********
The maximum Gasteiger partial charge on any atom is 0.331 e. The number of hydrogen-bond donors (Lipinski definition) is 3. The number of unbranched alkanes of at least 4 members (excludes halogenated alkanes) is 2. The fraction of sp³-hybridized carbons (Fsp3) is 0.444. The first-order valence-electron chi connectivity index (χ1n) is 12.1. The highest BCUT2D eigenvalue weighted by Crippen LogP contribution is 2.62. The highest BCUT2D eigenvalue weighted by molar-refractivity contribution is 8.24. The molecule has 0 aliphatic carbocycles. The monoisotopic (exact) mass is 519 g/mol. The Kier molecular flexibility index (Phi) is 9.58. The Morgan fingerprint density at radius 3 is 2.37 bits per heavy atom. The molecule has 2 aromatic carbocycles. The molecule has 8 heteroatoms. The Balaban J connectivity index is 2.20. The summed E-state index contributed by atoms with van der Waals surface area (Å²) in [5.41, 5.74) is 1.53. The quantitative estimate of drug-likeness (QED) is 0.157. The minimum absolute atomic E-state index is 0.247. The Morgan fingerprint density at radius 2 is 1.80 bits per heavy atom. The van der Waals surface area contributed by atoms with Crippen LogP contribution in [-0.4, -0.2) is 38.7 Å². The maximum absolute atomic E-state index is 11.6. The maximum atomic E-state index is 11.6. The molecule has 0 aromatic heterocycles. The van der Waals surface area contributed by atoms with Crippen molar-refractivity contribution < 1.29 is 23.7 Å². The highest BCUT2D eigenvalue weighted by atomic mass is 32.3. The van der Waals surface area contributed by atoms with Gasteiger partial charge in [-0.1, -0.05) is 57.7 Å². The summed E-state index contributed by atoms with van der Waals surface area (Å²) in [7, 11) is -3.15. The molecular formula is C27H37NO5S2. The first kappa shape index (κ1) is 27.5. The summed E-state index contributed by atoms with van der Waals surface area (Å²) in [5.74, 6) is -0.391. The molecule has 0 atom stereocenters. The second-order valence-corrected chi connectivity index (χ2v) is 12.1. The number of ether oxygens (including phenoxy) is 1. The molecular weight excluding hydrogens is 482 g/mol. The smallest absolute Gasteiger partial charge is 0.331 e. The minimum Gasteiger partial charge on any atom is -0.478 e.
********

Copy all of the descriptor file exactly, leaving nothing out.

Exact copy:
The maximum Gasteiger partial charge on any atom is 0.331 e. The number of hydrogen-bond donors (Lipinski definition) is 3. The number of unbranched alkanes of at least 4 members (excludes halogenated alkanes) is 2. The fraction of sp³-hybridized carbons (Fsp3) is 0.444. The first-order valence-electron chi connectivity index (χ1n) is 12.1. The highest BCUT2D eigenvalue weighted by Crippen LogP contribution is 2.62. The highest BCUT2D eigenvalue weighted by molar-refractivity contribution is 8.24. The molecule has 0 aliphatic carbocycles. The monoisotopic (exact) mass is 519 g/mol. The Kier molecular flexibility index (Phi) is 9.58. The Morgan fingerprint density at radius 3 is 2.37 bits per heavy atom. The molecule has 2 aromatic carbocycles. The molecule has 8 heteroatoms. The Balaban J connectivity index is 2.20. The summed E-state index contributed by atoms with van der Waals surface area (Å²) in [5.41, 5.74) is 1.53. The quantitative estimate of drug-likeness (QED) is 0.157. The minimum absolute atomic E-state index is 0.247. The Morgan fingerprint density at radius 2 is 1.80 bits per heavy atom. The van der Waals surface area contributed by atoms with Crippen LogP contribution in [-0.4, -0.2) is 38.7 Å². The maximum absolute atomic E-state index is 11.6. The maximum atomic E-state index is 11.6. The molecule has 0 aromatic heterocycles. The van der Waals surface area contributed by atoms with Crippen molar-refractivity contribution < 1.29 is 23.7 Å². The highest BCUT2D eigenvalue weighted by atomic mass is 32.3. The van der Waals surface area contributed by atoms with Gasteiger partial charge in [-0.1, -0.05) is 57.7 Å². The summed E-state index contributed by atoms with van der Waals surface area (Å²) in [7, 11) is -3.15. The molecular formula is C27H37NO5S2. The first kappa shape index (κ1) is 27.5. The summed E-state index contributed by atoms with van der Waals surface area (Å²) in [5.74, 6) is -0.391. The molecule has 0 atom stereocenters. The second-order valence-corrected chi connectivity index (χ2v) is 12.1. The number of ether oxygens (including phenoxy) is 1. The molecular weight excluding hydrogens is 482 g/mol. The smallest absolute Gasteiger partial charge is 0.331 e. The minimum Gasteiger partial charge on any atom is -0.478 e.